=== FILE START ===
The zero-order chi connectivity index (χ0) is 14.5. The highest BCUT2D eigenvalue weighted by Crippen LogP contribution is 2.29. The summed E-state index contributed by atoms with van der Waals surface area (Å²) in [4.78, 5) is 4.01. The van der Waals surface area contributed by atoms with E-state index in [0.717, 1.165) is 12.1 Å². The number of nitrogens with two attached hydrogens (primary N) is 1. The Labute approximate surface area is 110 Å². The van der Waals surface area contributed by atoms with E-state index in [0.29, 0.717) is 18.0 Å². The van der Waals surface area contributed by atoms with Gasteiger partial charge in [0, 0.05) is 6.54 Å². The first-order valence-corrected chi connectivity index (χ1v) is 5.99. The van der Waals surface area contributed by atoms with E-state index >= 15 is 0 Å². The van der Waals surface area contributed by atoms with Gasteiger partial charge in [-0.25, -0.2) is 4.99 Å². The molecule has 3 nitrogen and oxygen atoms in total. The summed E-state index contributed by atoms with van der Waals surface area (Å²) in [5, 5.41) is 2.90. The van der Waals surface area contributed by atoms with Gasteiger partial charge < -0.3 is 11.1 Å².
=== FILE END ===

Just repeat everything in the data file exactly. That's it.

The zero-order chi connectivity index (χ0) is 14.5. The highest BCUT2D eigenvalue weighted by Crippen LogP contribution is 2.29. The summed E-state index contributed by atoms with van der Waals surface area (Å²) in [4.78, 5) is 4.01. The van der Waals surface area contributed by atoms with E-state index in [0.717, 1.165) is 12.1 Å². The number of nitrogens with two attached hydrogens (primary N) is 1. The Labute approximate surface area is 110 Å². The van der Waals surface area contributed by atoms with E-state index in [0.29, 0.717) is 18.0 Å². The van der Waals surface area contributed by atoms with Gasteiger partial charge in [0, 0.05) is 6.54 Å². The first-order valence-corrected chi connectivity index (χ1v) is 5.99. The van der Waals surface area contributed by atoms with E-state index >= 15 is 0 Å². The van der Waals surface area contributed by atoms with Gasteiger partial charge in [-0.25, -0.2) is 4.99 Å². The molecule has 3 nitrogen and oxygen atoms in total. The summed E-state index contributed by atoms with van der Waals surface area (Å²) in [5, 5.41) is 2.90. The van der Waals surface area contributed by atoms with Gasteiger partial charge < -0.3 is 11.1 Å².